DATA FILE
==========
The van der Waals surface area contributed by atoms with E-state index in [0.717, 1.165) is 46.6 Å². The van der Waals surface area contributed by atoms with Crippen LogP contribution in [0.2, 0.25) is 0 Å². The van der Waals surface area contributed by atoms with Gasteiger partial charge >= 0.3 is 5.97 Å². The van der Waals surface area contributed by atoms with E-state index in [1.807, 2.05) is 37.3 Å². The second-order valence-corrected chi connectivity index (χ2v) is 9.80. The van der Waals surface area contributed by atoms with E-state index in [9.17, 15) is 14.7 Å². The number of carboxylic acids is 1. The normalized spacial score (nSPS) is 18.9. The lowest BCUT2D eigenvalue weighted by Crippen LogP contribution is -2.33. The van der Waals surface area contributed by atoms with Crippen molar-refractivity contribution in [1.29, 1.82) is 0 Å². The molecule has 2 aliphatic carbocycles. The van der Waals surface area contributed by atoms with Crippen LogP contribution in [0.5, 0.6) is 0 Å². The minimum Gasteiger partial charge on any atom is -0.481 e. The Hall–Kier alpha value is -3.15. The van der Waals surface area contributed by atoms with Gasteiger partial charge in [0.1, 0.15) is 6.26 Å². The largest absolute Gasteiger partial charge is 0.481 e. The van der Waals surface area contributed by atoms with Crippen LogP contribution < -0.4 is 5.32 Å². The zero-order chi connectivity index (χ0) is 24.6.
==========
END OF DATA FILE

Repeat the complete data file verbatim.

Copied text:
The van der Waals surface area contributed by atoms with E-state index in [0.717, 1.165) is 46.6 Å². The van der Waals surface area contributed by atoms with Crippen LogP contribution in [0.2, 0.25) is 0 Å². The van der Waals surface area contributed by atoms with Gasteiger partial charge >= 0.3 is 5.97 Å². The van der Waals surface area contributed by atoms with E-state index in [1.807, 2.05) is 37.3 Å². The second-order valence-corrected chi connectivity index (χ2v) is 9.80. The van der Waals surface area contributed by atoms with E-state index in [9.17, 15) is 14.7 Å². The number of carboxylic acids is 1. The normalized spacial score (nSPS) is 18.9. The lowest BCUT2D eigenvalue weighted by Crippen LogP contribution is -2.33. The van der Waals surface area contributed by atoms with Crippen molar-refractivity contribution in [1.29, 1.82) is 0 Å². The molecule has 2 aliphatic carbocycles. The van der Waals surface area contributed by atoms with Crippen LogP contribution in [0.5, 0.6) is 0 Å². The minimum Gasteiger partial charge on any atom is -0.481 e. The Hall–Kier alpha value is -3.15. The van der Waals surface area contributed by atoms with Gasteiger partial charge in [0.1, 0.15) is 6.26 Å². The largest absolute Gasteiger partial charge is 0.481 e. The van der Waals surface area contributed by atoms with Crippen LogP contribution < -0.4 is 5.32 Å². The zero-order chi connectivity index (χ0) is 24.6.